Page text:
“The Resupply Scandal”
Signals requesting essential consumables such as Hartman’s solution seemed to vanish into the ether and supplies took weeks to arrive. An operating table that could be adjusted for height, instead of the airportable glorified stretcher that we were using, took nine weeks to arrive.
“Death from natural causes”
There were a number of service men who died from natural causes. The relatives of this particular man found it difficult to accept that he had died from electrocution and not from enemy action.A consular official sought me out on a sandy beach in Caorle (yes my wife had arranged a sandy beach holiday………) to confirm that the death had been from electrocution and not from enemy action.
“The last FST in Oman”
Journal of the Royal Navy Medical Services. Vol 63, No 3 (Winter 1978) pp 167 – 176 Osborne, A.H. & Raitt, D.G
A short precis can be found by “clicking” on the Tri-Service badge
Casualty survival after the injured have reached advanced medical and surgical care following wounding is naturally a matter of supreme interest. It has gradually improved (!) as the years and conflicts have gone by.
However obvious it may seem, the variables involved have changed so much over the years that it is invidious to compare the results obtained by one surgical team with the results obtained by another. Wounded survive today who would in 1972 have been classified as “unsurvivables”
“The last FST – Tail End Charlies”
This article shows how the emphasis of the FST changed. More and more civilians were now being treated. In fact the FST could have done with some paediatricians, GPs, a gynaecologist and a dermatologist to win what was now the peace. The changes implemented in DCS15 in the 90’s of course have ensured that there are virtually none of these specialists available for forward deployment. The figures given in this article show that there is an absolute need for such specialists. The use of such specialists in Afghanistan would not only be humanitarian but help to win over the local population and prove to be a “force multiplier”
“The Surgeon’s Tale”
John Soul retired from the RN as a Surgeon Captain and wrote an account of his time in the RN for the benefit of his grandchildren. One of the chapters refers to his time in Oman. One evening he “Googled” himself and came across this website. His account makes interesting reading and is complementary to one of the previous document.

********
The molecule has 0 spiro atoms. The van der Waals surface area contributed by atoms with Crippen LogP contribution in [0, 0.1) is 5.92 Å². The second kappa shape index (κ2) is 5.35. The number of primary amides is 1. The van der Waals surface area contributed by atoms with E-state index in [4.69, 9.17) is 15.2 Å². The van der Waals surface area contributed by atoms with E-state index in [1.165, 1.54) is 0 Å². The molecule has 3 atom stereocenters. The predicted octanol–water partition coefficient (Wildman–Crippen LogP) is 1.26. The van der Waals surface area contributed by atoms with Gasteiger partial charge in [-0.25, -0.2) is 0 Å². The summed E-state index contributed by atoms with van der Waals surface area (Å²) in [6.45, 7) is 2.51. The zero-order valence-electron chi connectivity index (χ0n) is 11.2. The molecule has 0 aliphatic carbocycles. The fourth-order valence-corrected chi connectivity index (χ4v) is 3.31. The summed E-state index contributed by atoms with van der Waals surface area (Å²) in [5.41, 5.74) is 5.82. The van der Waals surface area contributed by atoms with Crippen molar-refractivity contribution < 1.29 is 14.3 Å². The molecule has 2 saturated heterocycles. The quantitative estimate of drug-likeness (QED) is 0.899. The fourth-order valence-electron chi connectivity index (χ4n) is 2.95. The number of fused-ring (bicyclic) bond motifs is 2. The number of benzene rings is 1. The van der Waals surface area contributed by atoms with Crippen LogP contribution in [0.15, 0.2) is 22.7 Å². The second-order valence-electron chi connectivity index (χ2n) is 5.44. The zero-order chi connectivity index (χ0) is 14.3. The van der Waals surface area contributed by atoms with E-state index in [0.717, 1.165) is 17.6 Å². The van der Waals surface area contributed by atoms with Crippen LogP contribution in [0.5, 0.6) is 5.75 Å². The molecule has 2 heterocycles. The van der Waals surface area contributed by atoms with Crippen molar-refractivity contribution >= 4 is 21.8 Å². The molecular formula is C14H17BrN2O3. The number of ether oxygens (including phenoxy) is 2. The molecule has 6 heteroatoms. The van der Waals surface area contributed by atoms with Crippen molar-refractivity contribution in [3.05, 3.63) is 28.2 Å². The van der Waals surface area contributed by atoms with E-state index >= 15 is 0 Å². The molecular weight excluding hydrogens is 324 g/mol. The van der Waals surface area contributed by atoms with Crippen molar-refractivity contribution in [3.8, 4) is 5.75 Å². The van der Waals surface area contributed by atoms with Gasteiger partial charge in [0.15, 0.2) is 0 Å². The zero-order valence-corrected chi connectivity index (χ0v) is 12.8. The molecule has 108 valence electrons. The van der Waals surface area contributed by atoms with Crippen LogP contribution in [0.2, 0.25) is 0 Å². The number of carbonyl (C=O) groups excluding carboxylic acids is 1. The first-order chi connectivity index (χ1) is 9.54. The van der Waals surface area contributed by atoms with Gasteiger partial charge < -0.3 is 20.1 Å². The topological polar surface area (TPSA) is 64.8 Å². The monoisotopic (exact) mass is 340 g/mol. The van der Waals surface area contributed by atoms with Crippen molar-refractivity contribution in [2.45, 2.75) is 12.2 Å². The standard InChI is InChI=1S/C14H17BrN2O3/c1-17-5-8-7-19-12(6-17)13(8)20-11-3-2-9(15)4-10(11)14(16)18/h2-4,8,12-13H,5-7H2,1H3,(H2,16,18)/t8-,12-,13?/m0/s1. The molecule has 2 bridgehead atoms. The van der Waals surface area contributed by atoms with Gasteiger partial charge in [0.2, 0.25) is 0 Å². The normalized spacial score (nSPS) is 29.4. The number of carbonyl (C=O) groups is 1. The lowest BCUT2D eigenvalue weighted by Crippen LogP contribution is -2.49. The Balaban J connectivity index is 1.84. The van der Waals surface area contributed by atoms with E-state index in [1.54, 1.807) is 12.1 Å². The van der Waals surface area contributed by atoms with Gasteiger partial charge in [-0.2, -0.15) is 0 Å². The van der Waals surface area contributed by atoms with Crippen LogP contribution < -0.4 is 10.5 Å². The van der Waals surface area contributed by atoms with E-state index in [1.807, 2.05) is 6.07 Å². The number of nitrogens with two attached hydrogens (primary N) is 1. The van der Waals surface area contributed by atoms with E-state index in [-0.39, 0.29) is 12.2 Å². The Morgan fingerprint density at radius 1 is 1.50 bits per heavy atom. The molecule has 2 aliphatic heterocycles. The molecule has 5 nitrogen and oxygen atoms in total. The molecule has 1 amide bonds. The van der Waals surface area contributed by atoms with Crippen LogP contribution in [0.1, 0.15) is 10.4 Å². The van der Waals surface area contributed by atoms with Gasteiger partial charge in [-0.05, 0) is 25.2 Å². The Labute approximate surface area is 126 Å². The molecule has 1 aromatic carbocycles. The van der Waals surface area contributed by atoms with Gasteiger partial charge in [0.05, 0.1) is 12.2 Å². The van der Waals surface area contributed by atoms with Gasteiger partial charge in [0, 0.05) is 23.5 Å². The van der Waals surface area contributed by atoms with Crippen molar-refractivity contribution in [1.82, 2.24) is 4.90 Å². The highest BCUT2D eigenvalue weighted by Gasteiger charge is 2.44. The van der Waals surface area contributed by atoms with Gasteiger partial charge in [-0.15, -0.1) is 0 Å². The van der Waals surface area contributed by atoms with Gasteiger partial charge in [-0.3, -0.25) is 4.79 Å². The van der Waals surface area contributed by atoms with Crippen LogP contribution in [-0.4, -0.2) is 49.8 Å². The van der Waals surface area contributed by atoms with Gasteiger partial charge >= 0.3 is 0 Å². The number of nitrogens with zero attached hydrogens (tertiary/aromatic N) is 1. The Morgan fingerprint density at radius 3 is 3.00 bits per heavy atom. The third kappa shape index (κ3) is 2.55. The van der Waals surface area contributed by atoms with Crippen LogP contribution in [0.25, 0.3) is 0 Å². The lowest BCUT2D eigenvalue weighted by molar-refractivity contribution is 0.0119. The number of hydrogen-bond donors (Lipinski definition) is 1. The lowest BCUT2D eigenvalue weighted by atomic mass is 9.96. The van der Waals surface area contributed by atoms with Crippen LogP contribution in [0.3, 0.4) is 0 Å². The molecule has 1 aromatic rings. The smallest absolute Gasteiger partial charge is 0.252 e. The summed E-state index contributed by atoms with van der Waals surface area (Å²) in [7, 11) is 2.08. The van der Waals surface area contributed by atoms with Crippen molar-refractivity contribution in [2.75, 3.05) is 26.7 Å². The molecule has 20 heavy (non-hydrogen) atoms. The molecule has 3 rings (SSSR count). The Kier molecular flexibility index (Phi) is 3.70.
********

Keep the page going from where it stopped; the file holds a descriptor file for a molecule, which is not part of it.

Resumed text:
“Neostigmine and Diathermy. Yet again!”
Two or three more letters have surfaced from “across the water” – Co Mayo – on the subject of the supply of neostigmine and the completeness of the diathermy machine.
“Station brief for incoming team”
The FST that deployed in early 1972 did not have quite the military uniform and clothing that appropriate to a sojourn in RAF Salalah. Indeed it would have been difficult to decide what was best but webbing suitable for BAOR was certainly out of place.
“Ambulance and Hut”
The FST did have some problems with transport and with accommodation.
55FST was always happy to welcome visitors who sometimes filled a need when mumps degraded the tactical effectiveness of the regular incumbents. Lacking in a Michelin starred restaurant a fish curry in the Dhobi mens’ lines was the best that we could offer in appreciation of their efforts
This record has now been redacted to comply with the GDPR May 2018
“The Mirbat Gun”
The Mirbat Gun was gifted to the Royal Artillery Museum by the Sultan. It was transported to the UK in 1985 and after a brief period of time outside the Artillery Pavilion in Woolwich has now been moved……
“Who financed the war in Dhofar ?”
Amongst others the PRO in Kew had the answer to that particular question.
“SOAF Aircraft in 1972”
The Sultan of Oman’s Airforce had relatively few aircraft at the beginning of the war. Helicopters, that the Americans were finding so useful in Vietnam, were in very short supply
“Snowdrops in Salalah”
Steve “Taff” Culliford has provided some insight into the operation of the Provost Flight at Salalah and some record of the entertaintments enjoyed in that far flung land in the times before DVDs and.. …….
An, as yet, incomplete list of those who served in 55FST. Please help to fill in the spaces.
The devastating effects of the detonation an anti-personnel mine had a disproportionate impact on each and every member of the FST who were all quite used to seeing the effects of trauma from other causes such as RTAs
Radio 219 was a popular morale booster and was listened to by most people on the camp.
Several short audio clips from Radio 219 recorded by Geoffrey Sharwood-Smith
A new section of the website linking the patients who were admitted to the FST with the military events taking place at the time that occasioned their injury. An ongoing task.
“Local Overseas Allowance”
Out of sight and out of mind.
The disadvantages of a “secret” war
“FST Customer Base”
The Field Surgical Team did not source all its patients from one military unit.
“Operational Record Book”
The RAF administration compiled an ORB for each RAF Station on form F540. The F540s for RAF Salalah contain considerable information about the medical services (and the statistics of illness on the camp)
“The Postie’s Tale”
Unarguably the most sought after man on the station when the mail plane came in.